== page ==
Corvette[edit]

This connects via the Leman platforms. Run by Shell and owned equally by Shell and Esso. Discovered in January 1996 and production started in January 1999. It is named after the corvette ship.

Brigantine[edit]

This connects via the Leman platforms. It is named after Brigantine, a type of sailing ship. It is owned by Shell and Esso and run by Shell. Brigantine A began was discovered in 1986; B was discovered in 1997; and C was discovered in 1998. All three fields began production in October 2001 via BR and BG platforms. Gas is piped to the Bacton terminal via the Corvette and Leman A Complex. It is named after the brigantine ship.

Sean[edit]

These consist of the Sean P and (smaller) Sean R platforms. The Sean North field was discovered in May 1969 and Sean South was discovered in January 1970, and production started in October 1986. It is owned equally by Shell, Esso Exploration & Production UK Ltd, Union Texas and Britoil (BP) but run by Shell. Sean East was discovered in June 1983, with production starting in November 1994.[5]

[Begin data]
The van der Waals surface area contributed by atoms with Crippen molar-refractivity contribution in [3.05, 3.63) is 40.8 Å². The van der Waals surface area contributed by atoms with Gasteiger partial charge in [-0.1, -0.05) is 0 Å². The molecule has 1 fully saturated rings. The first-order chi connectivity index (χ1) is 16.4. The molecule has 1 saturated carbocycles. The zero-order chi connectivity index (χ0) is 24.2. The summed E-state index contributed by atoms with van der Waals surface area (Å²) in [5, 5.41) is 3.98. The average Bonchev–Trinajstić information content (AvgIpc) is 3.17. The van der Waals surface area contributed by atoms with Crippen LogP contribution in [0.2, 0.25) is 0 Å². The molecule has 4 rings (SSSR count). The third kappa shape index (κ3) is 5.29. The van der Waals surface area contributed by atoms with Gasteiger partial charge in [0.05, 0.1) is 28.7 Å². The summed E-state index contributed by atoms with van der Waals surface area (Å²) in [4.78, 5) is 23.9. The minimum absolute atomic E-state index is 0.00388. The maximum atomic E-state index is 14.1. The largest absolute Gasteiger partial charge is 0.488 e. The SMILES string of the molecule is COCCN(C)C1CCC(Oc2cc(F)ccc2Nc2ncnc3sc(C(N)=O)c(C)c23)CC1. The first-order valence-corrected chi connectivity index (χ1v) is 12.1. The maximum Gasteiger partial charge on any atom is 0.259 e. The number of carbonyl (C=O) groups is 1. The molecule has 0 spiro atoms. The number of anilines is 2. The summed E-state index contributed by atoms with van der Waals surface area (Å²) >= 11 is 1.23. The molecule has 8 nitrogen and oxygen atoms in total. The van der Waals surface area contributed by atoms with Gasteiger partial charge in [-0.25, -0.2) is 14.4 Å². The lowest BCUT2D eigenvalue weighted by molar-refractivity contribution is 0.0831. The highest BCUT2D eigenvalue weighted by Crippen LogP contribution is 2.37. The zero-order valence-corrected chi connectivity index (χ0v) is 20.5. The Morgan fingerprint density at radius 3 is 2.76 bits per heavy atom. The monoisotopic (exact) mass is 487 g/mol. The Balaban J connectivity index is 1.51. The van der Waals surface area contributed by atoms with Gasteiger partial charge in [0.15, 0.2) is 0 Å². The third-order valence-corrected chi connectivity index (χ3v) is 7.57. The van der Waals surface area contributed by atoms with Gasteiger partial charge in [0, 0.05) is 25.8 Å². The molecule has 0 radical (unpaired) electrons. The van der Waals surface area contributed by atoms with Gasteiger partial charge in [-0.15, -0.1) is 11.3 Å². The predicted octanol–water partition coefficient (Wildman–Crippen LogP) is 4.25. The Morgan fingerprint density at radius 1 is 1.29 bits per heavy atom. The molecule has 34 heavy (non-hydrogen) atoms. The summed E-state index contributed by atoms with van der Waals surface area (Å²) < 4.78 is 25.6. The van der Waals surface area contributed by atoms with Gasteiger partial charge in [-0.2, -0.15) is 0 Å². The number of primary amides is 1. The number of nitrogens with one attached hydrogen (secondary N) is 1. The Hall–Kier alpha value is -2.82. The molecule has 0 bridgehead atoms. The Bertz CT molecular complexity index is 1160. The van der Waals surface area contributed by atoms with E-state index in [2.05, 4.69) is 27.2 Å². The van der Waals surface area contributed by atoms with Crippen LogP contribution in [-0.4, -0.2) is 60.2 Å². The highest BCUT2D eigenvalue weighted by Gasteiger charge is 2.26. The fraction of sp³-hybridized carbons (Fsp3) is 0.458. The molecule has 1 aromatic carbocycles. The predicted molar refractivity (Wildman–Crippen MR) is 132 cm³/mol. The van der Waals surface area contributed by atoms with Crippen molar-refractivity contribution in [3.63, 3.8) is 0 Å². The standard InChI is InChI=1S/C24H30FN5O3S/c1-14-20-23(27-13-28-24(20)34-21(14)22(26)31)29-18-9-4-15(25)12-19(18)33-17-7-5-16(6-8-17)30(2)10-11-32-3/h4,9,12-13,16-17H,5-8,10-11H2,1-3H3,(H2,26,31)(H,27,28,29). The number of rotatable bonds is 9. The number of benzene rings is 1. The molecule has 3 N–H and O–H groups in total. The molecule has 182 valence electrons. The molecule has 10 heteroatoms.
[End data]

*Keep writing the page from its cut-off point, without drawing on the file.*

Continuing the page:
Bacton Gas Terminal

Clipper[edit]

It is part of the Sole Pit field. It was discovered in March 1968. Production started in October 1990. It is owned by Shell and Esso and run by Shell. The Clipper complex has been developed as a nodal platform for the Galleon, Barque and Carrack Fields. It is named after the clipper type of ship

Barque[edit]

It is part of the Sole Pit complex. It was discovered in 1971. Production started in October 1990. It is owned by Shell and Esso and run by Shell. It is furthest north of the fields connected to Bacton, being further north of many of the Lincolnshire-connected gas fields. Piped to Bacton via Clipper complex. It is named after the barque design of ship.